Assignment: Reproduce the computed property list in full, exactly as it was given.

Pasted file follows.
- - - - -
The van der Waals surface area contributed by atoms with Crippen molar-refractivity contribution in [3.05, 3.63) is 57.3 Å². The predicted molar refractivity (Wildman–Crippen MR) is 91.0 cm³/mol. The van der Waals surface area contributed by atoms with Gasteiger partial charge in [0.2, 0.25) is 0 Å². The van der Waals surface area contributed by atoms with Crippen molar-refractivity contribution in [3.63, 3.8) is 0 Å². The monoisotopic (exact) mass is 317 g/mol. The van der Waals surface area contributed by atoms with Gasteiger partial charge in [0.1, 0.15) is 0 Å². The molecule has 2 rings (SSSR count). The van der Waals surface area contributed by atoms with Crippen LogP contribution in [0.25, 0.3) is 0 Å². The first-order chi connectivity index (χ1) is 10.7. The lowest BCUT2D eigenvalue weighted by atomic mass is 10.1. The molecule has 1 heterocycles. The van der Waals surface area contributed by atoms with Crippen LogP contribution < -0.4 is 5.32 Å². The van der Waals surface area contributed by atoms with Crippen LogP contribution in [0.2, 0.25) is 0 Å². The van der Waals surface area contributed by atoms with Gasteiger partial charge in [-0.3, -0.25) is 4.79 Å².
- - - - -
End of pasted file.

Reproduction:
The van der Waals surface area contributed by atoms with Crippen molar-refractivity contribution in [3.05, 3.63) is 57.3 Å². The predicted molar refractivity (Wildman–Crippen MR) is 91.0 cm³/mol. The van der Waals surface area contributed by atoms with Gasteiger partial charge in [0.2, 0.25) is 0 Å². The van der Waals surface area contributed by atoms with Crippen molar-refractivity contribution in [3.63, 3.8) is 0 Å². The monoisotopic (exact) mass is 317 g/mol. The van der Waals surface area contributed by atoms with Gasteiger partial charge in [0.1, 0.15) is 0 Å². The molecule has 2 rings (SSSR count). The van der Waals surface area contributed by atoms with Crippen LogP contribution in [0.25, 0.3) is 0 Å². The first-order chi connectivity index (χ1) is 10.7. The lowest BCUT2D eigenvalue weighted by atomic mass is 10.1. The molecule has 1 heterocycles. The van der Waals surface area contributed by atoms with Crippen LogP contribution < -0.4 is 5.32 Å². The van der Waals surface area contributed by atoms with Crippen LogP contribution in [0.2, 0.25) is 0 Å². The van der Waals surface area contributed by atoms with Gasteiger partial charge in [-0.3, -0.25) is 4.79 Å².